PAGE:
Beautiful styling and glorious engine noise
The Lamborghini Huracan is already a super-quick supercar, so the fact that this has more power and plenty of clever aerodynamics to make it faster on track is incredibly exciting. The Italian supercar manufacturer is better known for its more light-hearted approach to performance motoring, but in the Performante it takes going faster seriously.
It takes going fast so seriously, in fact, that the Huracan Performante broke the Nurburgring production car lap record, completing the fearsome German course faster than Lamborghini's bigger, more powerful car, the Aventador S.
The big rear wing and subtler aerodynamic devices dotted around the car make a huge difference when going quickly. The car constantly alters whether the aero assistance is on or off, and can independently control air flow on each side of the car to help turn in – it's genuinely noticeable.
You're so blown away by its cornering performance it's easy to forget that astonishing engine. The 5.2-litre V10 is an utter joy, and the aggressive wail that accompanies flat out driving is spine-tingling. With no turbochargers to rob response, the engine immediately reacts to every input making it easier to judge acceleration out of a corner.
However, put the car into the 'Strada' driving mode and its whole character changes. Engine response is less aggressive and the noise is turned down to be less invasive. The ride becomes relaxed and supple, and it reverts back to a more relaxing car you could use every day out on the road.
Lamborghini has drastically improved an already-intoxicating product – it isn't hyperbole to say that the Huracan Performante is one of the most exciting new cars on the market today. It mixes the immediacy of a naturally aspirated engine, the all-consuming noise of a high-power V10 and some fascinating aerodynamic wizardry to keep the car glued to the road. Phenomenal.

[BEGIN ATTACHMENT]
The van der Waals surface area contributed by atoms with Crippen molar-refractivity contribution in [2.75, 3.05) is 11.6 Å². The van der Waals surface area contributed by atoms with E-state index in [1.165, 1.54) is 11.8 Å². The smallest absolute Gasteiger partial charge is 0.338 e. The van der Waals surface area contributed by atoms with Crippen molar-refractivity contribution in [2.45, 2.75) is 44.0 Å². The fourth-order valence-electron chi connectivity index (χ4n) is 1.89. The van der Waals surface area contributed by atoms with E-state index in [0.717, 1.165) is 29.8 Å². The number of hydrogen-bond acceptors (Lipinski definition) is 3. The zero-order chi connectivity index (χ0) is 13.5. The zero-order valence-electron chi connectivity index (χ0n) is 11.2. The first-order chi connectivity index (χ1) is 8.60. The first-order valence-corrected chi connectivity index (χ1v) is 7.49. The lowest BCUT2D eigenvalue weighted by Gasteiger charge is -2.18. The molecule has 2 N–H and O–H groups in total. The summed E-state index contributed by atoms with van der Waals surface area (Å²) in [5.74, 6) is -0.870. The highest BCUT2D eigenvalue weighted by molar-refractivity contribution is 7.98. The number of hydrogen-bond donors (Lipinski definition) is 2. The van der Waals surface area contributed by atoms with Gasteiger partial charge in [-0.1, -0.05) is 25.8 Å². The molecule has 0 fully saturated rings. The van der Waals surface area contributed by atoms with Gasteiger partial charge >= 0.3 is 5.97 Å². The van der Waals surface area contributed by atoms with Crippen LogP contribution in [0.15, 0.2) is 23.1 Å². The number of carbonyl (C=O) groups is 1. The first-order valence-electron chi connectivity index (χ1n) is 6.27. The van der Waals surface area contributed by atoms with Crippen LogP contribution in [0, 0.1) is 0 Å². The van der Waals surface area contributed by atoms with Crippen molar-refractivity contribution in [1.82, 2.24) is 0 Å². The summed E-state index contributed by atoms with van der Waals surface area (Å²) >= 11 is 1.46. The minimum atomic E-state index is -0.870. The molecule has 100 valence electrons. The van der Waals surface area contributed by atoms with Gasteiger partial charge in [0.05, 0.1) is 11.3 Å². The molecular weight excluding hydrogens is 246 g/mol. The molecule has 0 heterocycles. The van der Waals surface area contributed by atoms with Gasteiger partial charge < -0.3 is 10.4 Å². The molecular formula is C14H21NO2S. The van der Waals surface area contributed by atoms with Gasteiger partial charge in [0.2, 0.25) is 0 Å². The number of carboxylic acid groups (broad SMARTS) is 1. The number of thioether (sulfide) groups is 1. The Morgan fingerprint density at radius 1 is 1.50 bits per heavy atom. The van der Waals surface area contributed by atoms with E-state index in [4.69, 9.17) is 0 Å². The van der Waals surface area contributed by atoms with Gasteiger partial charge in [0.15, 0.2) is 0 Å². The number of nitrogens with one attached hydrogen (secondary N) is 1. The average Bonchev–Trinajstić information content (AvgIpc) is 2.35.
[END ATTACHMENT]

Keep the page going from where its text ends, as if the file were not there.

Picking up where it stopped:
Running costs for the Performante will be through the roof. The official fuel economy figure sits at 21mpg on the combined cycle, but high teens will be the very maximum you'll manage – realistically you'll probably be looking at around 12 or 13mpg as the temptation to unleash that glorious V10 engine is often overpowering.
With such a high price and emission figure, tax will be in the highest bracket, while insurance will be up there too. It's to be expected with such a car, though, and is well worth the expenditure if you can afford it.
As you'd expect, space is limited and overall it's pretty impractical. To be fair, the 100-litre 'frunk' should be more than enough for a typical weekend away or a small weekly shop. Inside though, there aren't any cup holders and cubby holes are few and far between, which means that anything that's carried in the cabin has to roll around the passenger footwell or be wedged beside the seat.
The Huracan Performante gets the latest digital cockpit display, which is fully configurable and a joy to use. The layout of the instrument binnacle changes depending on which drive mode you're using – in full track mode the rev counter becomes prominent, while comfort modes display fuel economy and speed.
There's also a small digital display in the centre console that shows how the active aerodynamics are changing depending on what the car is doing.
It might be surprising, but it is possible to be relatively comfortable behind the wheel of the Performante. If you intend to use it on the road more than the track, don't spec the hard-backed sports seats – coupled with the comfort-focused 'Strada' driving mode, the non-sporty seats mean that long distances won't be as uncomfortable as you might expect.
That said, this is all relative – the Huracan Performante is still a track-focused supercar, so if comfort is key you might be disappointed.